Student assessment will take the form of discussion posts and responses, personal journal, two mini-papers, and a single course case study project requiring application to real world examples of materials presented in the course.

Course modules will be available through Canvas with each module being posted prior to the start of that module’s scheduled week. This “gating” is intended to keep the cohort together in terms of material presented so that discussion assignments can be completed with the maximum amount of student interaction.

Course Objectives:

By taking the NRRT 671 course, students will be able to:

  • Synthesize the definitions, terminology and concepts of sustainable tourism and how it relates to tourism, livelihoods, and community development via course journals, mini-papers and online discussions.
  • Understand the history and development of sustainable tourism development.
  • Identify impacts associated with tourism development and apply intervention strategies to mediate the impacts identified.
  • Learn, apply and discuss ethics (codes of conduct, compliance and eco-labeling) in sustainable tourism for policy development.

NRRT 620 – Organizational Management in Tourism

NRRT 620 will focus on enhancing student understanding of concepts in management applied to a travel and tourism organization. The course begins with an introduction to management, the management process and a discussion of the personal characteristics that make an effective manager. Following this, course topics include the managing ethics, diversity, and globalization; planning, decision-making, and competitive advantage; designing organizational structure and managing for change; leading individuals and groups, and controlling activities and processes such as communication and information technology and operations. A predominant characteristic of this class (and the MTM program as a whole) is that discussions, exercises, and case studies will require students to think about the application of management principles and concepts to the management of travel and tourism organizations.

Course Objectives:

By taking this course, students will be able to:

  • Discuss what management is within the context of travel and tourism industry sectors.
  • Describe how personality traits and psychological characteristics influence a manager’s behavior and impact the organizational culture of a travel and tourism organization.
  • Explain what it means to effectively manage diversity in a travel and tourism setting.
  • Describe the steps of the planning process and explain the relationship between planning and strategy.
  • Describe the types of organizational structures that are appropriate in a tourism setting.
  • Describe how motivation theories can be applied to maximize employee productivity, retention, professional development, and satisfaction.
  • Explain leadership attributes that most contribute to the effectiveness of tourism managers.
  • Explain why groups and teams are key contributors to the effectiveness of tourism organizations.
  • Describe how tourism managers can encourage/facilitate collaborative decision-making.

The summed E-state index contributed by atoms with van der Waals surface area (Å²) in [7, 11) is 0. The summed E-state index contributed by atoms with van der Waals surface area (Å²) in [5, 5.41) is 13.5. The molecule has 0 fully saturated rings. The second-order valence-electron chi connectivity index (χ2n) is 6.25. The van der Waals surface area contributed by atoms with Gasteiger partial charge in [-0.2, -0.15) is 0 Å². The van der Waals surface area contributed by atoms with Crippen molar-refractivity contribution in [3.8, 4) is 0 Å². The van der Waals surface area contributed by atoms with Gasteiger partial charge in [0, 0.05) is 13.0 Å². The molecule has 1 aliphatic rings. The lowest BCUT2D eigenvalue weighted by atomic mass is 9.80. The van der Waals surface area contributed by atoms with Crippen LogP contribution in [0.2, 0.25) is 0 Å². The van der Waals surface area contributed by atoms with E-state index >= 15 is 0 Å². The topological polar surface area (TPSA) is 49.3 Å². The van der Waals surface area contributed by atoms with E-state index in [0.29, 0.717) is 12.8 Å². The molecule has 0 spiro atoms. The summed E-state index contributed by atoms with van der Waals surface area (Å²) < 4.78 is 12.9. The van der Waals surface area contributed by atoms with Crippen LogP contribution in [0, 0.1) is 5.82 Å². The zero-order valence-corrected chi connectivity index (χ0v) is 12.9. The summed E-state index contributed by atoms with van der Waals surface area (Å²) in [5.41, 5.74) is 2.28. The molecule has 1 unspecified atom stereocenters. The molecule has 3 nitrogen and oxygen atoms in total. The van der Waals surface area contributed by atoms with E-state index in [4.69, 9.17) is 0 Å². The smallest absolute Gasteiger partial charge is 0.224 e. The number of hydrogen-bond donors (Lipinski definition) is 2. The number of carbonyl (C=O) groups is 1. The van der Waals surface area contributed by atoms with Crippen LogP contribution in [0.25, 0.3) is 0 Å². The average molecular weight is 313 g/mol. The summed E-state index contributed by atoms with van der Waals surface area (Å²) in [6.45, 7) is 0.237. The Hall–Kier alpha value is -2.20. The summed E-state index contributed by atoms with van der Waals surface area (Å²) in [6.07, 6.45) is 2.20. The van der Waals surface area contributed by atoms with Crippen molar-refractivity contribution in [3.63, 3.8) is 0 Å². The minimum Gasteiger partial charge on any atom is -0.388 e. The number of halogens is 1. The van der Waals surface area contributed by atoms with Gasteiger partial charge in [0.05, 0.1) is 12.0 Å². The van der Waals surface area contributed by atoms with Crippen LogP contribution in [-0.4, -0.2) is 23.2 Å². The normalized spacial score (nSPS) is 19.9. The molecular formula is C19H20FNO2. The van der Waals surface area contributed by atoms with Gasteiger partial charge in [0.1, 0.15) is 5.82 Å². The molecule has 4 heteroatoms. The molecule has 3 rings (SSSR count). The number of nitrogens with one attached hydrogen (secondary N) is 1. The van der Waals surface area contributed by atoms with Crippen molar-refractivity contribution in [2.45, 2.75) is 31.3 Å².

• Explain how human resource management helps gain competitive advantage.
  • Describe the functions of human resource management within the context of a tourism organization.
  • Explain how operations management ensures a high-quality tourism experience.

NRRT 625 – Communication/Conflict Management in Tourism

NRRT 625 Communication has many roles in tourism management, from the most obvious: communicating with current and potential visitors; to more subtle applications such as internal and external stakeholder communication, conflict and change management. This course offers a review of current theoretical approaches to communication study, as well as practical application of communication techniques relevant to tourism management.

NRRT 650 – Financial Management in Tourism

NRRT 650 Financial Management in Tourism, focuses on enhancing the student’s understanding of key concepts of finance as they relate to managing a travel and tourism business. While many of the concepts covered in this course are applicable to those students who find themselves working for large corporations, the content also applies for those students working in or starting smaller entrepreneurial tourism enterprises. Discussions, applications, and case studies will enable students to apply concepts specifically to businesses within the travel and tourism industry. Section 1 of the course introduces students to the financial accounting aspect of finance, including an introduction to the development, interpretation, and analysis of financial statements; analysis of profit, profitability, and breakeven, as well as forecasting and budgeting. Section 2 addresses management accounting aspects of finance; including working capital management, time value of money and capital budgeting.

Course Objectives:

By taking this course, students will be able to

  • describe the nature of financial statements used by travel and tourism businesses.
  • apply techniques for the analysis of financial statements for a travel and tourism business and organization.
  • distinguish between profit and profitability.
  • analyze the efficiency and effectiveness of a travel and tourism business and organization.
  • describe the steps in selecting, evaluating, and applying financial forecasting models.
  • describe a travel and tourism business’s revenue base, sales forecasts, assets, and a need for financing.
  • apply methods of dealing with current asset management and current liability management.
  • calculate and apply future- and present value of lump sums used to solve time-value-of-money problems.